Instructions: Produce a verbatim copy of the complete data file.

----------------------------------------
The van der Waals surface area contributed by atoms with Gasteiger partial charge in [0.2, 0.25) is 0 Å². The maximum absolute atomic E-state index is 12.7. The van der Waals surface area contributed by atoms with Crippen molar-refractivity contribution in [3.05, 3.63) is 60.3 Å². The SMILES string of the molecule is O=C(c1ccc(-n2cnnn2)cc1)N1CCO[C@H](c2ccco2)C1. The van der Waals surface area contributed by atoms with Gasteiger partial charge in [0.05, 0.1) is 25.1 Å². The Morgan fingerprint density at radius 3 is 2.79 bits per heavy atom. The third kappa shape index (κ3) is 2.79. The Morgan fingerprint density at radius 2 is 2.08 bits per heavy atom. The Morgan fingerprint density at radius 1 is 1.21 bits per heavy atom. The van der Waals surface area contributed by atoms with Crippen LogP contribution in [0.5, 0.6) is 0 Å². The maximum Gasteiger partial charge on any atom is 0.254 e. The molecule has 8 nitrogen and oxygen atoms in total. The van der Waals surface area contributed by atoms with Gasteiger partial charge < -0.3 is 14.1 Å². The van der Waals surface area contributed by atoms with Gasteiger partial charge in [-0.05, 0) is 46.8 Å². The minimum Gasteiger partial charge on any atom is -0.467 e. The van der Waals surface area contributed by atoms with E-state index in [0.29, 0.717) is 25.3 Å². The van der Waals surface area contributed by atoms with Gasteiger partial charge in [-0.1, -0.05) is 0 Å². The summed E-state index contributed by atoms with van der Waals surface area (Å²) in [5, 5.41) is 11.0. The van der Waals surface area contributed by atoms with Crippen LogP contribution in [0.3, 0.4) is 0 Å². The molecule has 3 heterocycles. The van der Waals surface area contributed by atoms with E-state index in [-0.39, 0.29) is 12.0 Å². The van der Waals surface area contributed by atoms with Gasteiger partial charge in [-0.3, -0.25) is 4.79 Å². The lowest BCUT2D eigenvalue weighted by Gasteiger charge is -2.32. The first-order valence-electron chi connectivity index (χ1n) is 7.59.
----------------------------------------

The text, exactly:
The van der Waals surface area contributed by atoms with Gasteiger partial charge in [0.2, 0.25) is 0 Å². The maximum absolute atomic E-state index is 12.7. The van der Waals surface area contributed by atoms with Crippen molar-refractivity contribution in [3.05, 3.63) is 60.3 Å². The SMILES string of the molecule is O=C(c1ccc(-n2cnnn2)cc1)N1CCO[C@H](c2ccco2)C1. The van der Waals surface area contributed by atoms with Gasteiger partial charge in [0.05, 0.1) is 25.1 Å². The Morgan fingerprint density at radius 3 is 2.79 bits per heavy atom. The third kappa shape index (κ3) is 2.79. The Morgan fingerprint density at radius 2 is 2.08 bits per heavy atom. The Morgan fingerprint density at radius 1 is 1.21 bits per heavy atom. The van der Waals surface area contributed by atoms with Crippen LogP contribution in [0.5, 0.6) is 0 Å². The maximum Gasteiger partial charge on any atom is 0.254 e. The molecule has 8 nitrogen and oxygen atoms in total. The van der Waals surface area contributed by atoms with Gasteiger partial charge < -0.3 is 14.1 Å². The van der Waals surface area contributed by atoms with Gasteiger partial charge in [-0.05, 0) is 46.8 Å². The minimum Gasteiger partial charge on any atom is -0.467 e. The van der Waals surface area contributed by atoms with E-state index in [0.29, 0.717) is 25.3 Å². The van der Waals surface area contributed by atoms with Gasteiger partial charge in [-0.1, -0.05) is 0 Å². The summed E-state index contributed by atoms with van der Waals surface area (Å²) in [5, 5.41) is 11.0. The van der Waals surface area contributed by atoms with Crippen LogP contribution in [0.3, 0.4) is 0 Å². The molecule has 3 heterocycles. The van der Waals surface area contributed by atoms with E-state index in [-0.39, 0.29) is 12.0 Å². The van der Waals surface area contributed by atoms with Gasteiger partial charge in [-0.3, -0.25) is 4.79 Å². The lowest BCUT2D eigenvalue weighted by Gasteiger charge is -2.32. The first-order valence-electron chi connectivity index (χ1n) is 7.59.